Low-level electrocardiographic changes from depolarization wavefront may accompany acute myocardial ischemia. The purpose of this study was to assess the changes of microvolt amplitude intra-QRS potentials induced by elective percutaneous coronary interventions (PCI).Fifty-seven patients with balloon inflation periods ranging from 3.1 to 7.3minutes (4.9±0.7min) were studied. Nine leads continuous high-resolution ECG before and during PCI were recorded and signal-averaged. Abnormal intra-QRS at microvolt level (μAIQP) were obtained using a signal modeling approach. μAIQP, R-wave amplitude and QRS duration were measured in the processed ECG during baseline and PCI episodes.The mean μAIQP amplitude significantly decreased for each of the standard 12 leads at the PCI event respect to baseline. Left anterior descending artery (LAD) occlusion resulted in a decrease μAIQP in both the precordial leads and the limb leads, while right coronary (RCA) and left circumflex (LCx) arteries occlusions mainly affected limb leads. R-wave amplitude increased during PCI in RCA and LCx groups in lead III but decreased in the precordial leads, while the amplitude decreased in the LAD group in lead III. The average duration of the QRS augmented in groups RCA and LCx but not in the LAD group.Abnormal intra-QRS potentials at the level of μV provide an excellent tool to characterize the very-low amplitude fragmentation of the QRS complex and its changes due to ischemic injuries. μAIQP shows promise as a new ECG index to measure electrophysiologic changes associated with acute myocardial ischemia.
- [Efficacy of short-term catheter-directed thrombolysis used with rt-PA combined with endovascular interventional therapy in patients with lower limb ischemia]. [English Abstract, Journal Article]
- Zhonghua Yi Xue Za Zhi 2014 Apr; 94(13):1017-20.
To evaluate the performance effect of short-term catheter-directed thrombolysis with different dosage of rt-PA allied with endovascular interventional therapy for patients with acute lower limb ischemia.To separate 84 consecutive patients suffered from acute lower limb ischemia into two groups at random, then adopt catheter-directed thrombolysis for each group of patients injected 20 mg (Group A) or 10 mg (Group B) rt-PA into the occlusive lesion correspondingly, and subsequently perform endovascular intervention on significant underlying lesions on the base of angiography results. Adopt statistical methods to assess treatment effectiveness, rates of complication and amputation rates within 30 days, 6 months or 12 months. The statistic analysis was performed under SPSS 16.0 format, and adopts t test and χ(2) test.There was no statistical difference on patient characteristics and lesions between both groups (P > 0.05). Procedural success rates as well clinical success rates were all 100%. Not incur any diversity on thrombolysis effectiveness between both groups injected different dosage of rt-PA (P > 0.05). Not found major differences on ratios of PTA or implant stent between both groups (P > 0.05). During the follow-up period of 30-day, 6-, 12- months, there were no statistical differences on the amputation-free survival rates and complication rates between both groups.Whereas short-term catheter-directed thrombolysis combined with endovascular interventional therapy won good operation effectiveness on patients with acute lower limb ischemia, moreover the dosage of rt-PA did not impact on thrombolysis, it is worthy to be applied in the clinical practice.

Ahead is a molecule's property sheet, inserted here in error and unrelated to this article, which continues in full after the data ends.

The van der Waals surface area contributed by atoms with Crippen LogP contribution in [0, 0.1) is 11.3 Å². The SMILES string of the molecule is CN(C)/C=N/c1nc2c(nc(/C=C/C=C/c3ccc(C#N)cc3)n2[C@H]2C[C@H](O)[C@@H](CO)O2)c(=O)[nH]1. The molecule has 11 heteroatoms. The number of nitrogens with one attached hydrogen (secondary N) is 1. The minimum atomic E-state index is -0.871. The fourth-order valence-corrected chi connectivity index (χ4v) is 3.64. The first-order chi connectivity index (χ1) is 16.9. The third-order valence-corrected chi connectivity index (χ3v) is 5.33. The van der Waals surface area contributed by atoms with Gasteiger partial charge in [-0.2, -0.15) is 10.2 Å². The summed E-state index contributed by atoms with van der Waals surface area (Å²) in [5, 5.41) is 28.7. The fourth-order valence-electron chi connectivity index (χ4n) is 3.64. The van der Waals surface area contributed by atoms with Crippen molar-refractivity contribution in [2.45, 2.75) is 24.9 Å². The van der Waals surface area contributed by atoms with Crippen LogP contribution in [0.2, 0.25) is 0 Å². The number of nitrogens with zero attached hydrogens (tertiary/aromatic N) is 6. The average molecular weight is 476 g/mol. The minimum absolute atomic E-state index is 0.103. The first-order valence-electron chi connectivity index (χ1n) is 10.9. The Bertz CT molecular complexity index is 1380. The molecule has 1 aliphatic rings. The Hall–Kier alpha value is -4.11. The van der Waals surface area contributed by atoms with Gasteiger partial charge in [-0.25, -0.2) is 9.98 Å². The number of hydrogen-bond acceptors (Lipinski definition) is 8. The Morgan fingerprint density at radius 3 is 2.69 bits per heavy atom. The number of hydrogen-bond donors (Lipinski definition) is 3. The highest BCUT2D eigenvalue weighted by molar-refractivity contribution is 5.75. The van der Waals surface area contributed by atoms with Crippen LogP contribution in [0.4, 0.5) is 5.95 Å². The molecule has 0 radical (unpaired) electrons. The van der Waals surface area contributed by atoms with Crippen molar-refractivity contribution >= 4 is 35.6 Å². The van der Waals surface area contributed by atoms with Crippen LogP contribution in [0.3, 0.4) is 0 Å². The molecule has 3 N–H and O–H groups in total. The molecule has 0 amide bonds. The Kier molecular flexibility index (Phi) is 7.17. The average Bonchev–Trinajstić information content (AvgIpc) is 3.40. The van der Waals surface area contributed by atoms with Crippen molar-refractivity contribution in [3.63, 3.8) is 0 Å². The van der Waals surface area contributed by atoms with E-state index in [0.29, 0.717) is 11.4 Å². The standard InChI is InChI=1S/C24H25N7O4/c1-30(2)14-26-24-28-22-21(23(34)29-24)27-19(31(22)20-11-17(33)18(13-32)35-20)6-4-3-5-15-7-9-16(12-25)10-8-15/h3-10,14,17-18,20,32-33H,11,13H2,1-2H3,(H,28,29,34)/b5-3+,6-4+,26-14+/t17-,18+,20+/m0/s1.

- Dissection of left iliac artery during anterior lumbar interspace fusion: Report of a case. [JOURNAL ARTICLE]
- Vascular 2014 May 21.
Vascular injury is an uncommon complication of spine surgery. Among the different approaches, anterior lumbar interbody fusion has increased potential for vascular injuries, since the great vessels and their branches overly the disc spaces to be operated on, and retraction of these vessels is necessary to gain adequate surgical exposure. The reported incidence for anterior lumbar interbody fusion-associated vascular injuries ranges from 0% to 18.1%, with venous laceration as the most common type. We report a case of anterior lumbar interbody fusion-associated left common iliac artery dissection leading to delayed acute limb ischemia developing in early post-operative period.
- Acute limb ischemia in cancer patients: Aggressive treatment is justified. [JOURNAL ARTICLE]
- Vascular 2014 May 21.